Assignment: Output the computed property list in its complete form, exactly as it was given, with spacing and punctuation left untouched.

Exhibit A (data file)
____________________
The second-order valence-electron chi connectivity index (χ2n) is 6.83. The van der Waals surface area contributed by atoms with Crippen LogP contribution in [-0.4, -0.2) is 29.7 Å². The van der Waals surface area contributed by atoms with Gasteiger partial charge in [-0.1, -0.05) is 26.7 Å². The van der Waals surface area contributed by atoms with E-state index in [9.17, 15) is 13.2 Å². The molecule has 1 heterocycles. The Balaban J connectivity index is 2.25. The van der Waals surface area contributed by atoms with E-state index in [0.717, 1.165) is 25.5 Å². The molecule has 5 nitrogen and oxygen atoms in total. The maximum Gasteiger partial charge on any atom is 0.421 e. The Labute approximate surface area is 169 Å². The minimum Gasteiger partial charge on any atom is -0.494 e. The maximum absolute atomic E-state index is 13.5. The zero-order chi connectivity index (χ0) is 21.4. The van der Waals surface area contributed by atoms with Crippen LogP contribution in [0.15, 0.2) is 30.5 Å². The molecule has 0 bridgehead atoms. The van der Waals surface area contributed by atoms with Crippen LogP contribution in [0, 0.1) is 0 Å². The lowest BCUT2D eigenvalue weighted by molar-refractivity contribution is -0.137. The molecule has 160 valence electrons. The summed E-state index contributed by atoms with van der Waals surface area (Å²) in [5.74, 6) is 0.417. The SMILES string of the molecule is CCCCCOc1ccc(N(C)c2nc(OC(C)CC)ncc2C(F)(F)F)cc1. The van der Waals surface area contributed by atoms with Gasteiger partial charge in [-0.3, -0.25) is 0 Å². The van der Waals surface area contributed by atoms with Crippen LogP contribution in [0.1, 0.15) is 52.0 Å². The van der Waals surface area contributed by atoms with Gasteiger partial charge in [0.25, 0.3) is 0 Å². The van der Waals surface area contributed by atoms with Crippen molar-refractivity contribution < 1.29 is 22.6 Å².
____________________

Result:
The second-order valence-electron chi connectivity index (χ2n) is 6.83. The van der Waals surface area contributed by atoms with Crippen LogP contribution in [-0.4, -0.2) is 29.7 Å². The van der Waals surface area contributed by atoms with Gasteiger partial charge in [-0.1, -0.05) is 26.7 Å². The van der Waals surface area contributed by atoms with E-state index in [9.17, 15) is 13.2 Å². The molecule has 1 heterocycles. The Balaban J connectivity index is 2.25. The van der Waals surface area contributed by atoms with E-state index in [0.717, 1.165) is 25.5 Å². The molecule has 5 nitrogen and oxygen atoms in total. The maximum Gasteiger partial charge on any atom is 0.421 e. The Labute approximate surface area is 169 Å². The minimum Gasteiger partial charge on any atom is -0.494 e. The maximum absolute atomic E-state index is 13.5. The zero-order chi connectivity index (χ0) is 21.4. The van der Waals surface area contributed by atoms with Crippen LogP contribution in [0.15, 0.2) is 30.5 Å². The molecule has 0 bridgehead atoms. The van der Waals surface area contributed by atoms with Crippen LogP contribution in [0, 0.1) is 0 Å². The lowest BCUT2D eigenvalue weighted by molar-refractivity contribution is -0.137. The molecule has 160 valence electrons. The summed E-state index contributed by atoms with van der Waals surface area (Å²) in [5.74, 6) is 0.417. The SMILES string of the molecule is CCCCCOc1ccc(N(C)c2nc(OC(C)CC)ncc2C(F)(F)F)cc1. The van der Waals surface area contributed by atoms with Gasteiger partial charge in [-0.3, -0.25) is 0 Å². The van der Waals surface area contributed by atoms with Crippen LogP contribution in [0.1, 0.15) is 52.0 Å². The van der Waals surface area contributed by atoms with Gasteiger partial charge in [0.25, 0.3) is 0 Å². The van der Waals surface area contributed by atoms with Crippen molar-refractivity contribution < 1.29 is 22.6 Å².